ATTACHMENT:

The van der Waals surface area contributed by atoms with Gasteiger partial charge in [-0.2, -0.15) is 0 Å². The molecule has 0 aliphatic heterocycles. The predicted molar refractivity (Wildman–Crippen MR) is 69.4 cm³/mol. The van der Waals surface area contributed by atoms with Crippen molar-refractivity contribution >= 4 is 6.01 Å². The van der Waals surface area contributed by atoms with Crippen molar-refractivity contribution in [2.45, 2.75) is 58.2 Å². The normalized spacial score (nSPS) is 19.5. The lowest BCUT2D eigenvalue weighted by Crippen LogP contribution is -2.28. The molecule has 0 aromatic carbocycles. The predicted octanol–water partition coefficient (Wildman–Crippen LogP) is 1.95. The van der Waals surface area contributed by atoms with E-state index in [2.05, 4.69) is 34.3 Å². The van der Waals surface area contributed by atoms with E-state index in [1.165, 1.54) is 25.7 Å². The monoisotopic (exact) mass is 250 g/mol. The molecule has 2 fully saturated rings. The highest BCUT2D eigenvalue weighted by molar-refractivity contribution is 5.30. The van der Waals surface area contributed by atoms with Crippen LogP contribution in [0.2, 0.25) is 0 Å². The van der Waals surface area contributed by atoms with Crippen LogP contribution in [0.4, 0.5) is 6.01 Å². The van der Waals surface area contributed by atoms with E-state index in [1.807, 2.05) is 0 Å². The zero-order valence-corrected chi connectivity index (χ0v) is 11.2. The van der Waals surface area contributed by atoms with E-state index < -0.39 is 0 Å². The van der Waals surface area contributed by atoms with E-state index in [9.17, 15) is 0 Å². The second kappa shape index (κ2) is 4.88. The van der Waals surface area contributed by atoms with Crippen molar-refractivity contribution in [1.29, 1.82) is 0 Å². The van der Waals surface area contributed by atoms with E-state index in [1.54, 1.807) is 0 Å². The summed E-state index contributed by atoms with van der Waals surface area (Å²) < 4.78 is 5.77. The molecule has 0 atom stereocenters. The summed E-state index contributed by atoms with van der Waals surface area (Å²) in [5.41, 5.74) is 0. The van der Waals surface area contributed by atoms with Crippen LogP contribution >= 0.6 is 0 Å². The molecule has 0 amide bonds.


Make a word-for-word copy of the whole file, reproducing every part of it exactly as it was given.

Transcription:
The van der Waals surface area contributed by atoms with Gasteiger partial charge in [-0.2, -0.15) is 0 Å². The molecule has 0 aliphatic heterocycles. The predicted molar refractivity (Wildman–Crippen MR) is 69.4 cm³/mol. The van der Waals surface area contributed by atoms with Crippen molar-refractivity contribution >= 4 is 6.01 Å². The van der Waals surface area contributed by atoms with Crippen molar-refractivity contribution in [2.45, 2.75) is 58.2 Å². The normalized spacial score (nSPS) is 19.5. The lowest BCUT2D eigenvalue weighted by Crippen LogP contribution is -2.28. The molecule has 0 aromatic carbocycles. The predicted octanol–water partition coefficient (Wildman–Crippen LogP) is 1.95. The van der Waals surface area contributed by atoms with E-state index in [2.05, 4.69) is 34.3 Å². The van der Waals surface area contributed by atoms with E-state index in [1.165, 1.54) is 25.7 Å². The monoisotopic (exact) mass is 250 g/mol. The molecule has 2 fully saturated rings. The highest BCUT2D eigenvalue weighted by molar-refractivity contribution is 5.30. The van der Waals surface area contributed by atoms with Crippen LogP contribution in [0.2, 0.25) is 0 Å². The van der Waals surface area contributed by atoms with Crippen LogP contribution in [0.4, 0.5) is 6.01 Å². The van der Waals surface area contributed by atoms with E-state index in [1.807, 2.05) is 0 Å². The zero-order valence-corrected chi connectivity index (χ0v) is 11.2. The van der Waals surface area contributed by atoms with E-state index < -0.39 is 0 Å². The van der Waals surface area contributed by atoms with E-state index in [9.17, 15) is 0 Å². The second kappa shape index (κ2) is 4.88. The van der Waals surface area contributed by atoms with Crippen molar-refractivity contribution in [1.29, 1.82) is 0 Å². The van der Waals surface area contributed by atoms with E-state index in [1.54, 1.807) is 0 Å². The summed E-state index contributed by atoms with van der Waals surface area (Å²) < 4.78 is 5.77. The molecule has 0 atom stereocenters. The summed E-state index contributed by atoms with van der Waals surface area (Å²) in [5.41, 5.74) is 0. The van der Waals surface area contributed by atoms with Crippen LogP contribution >= 0.6 is 0 Å². The molecule has 0 amide bonds.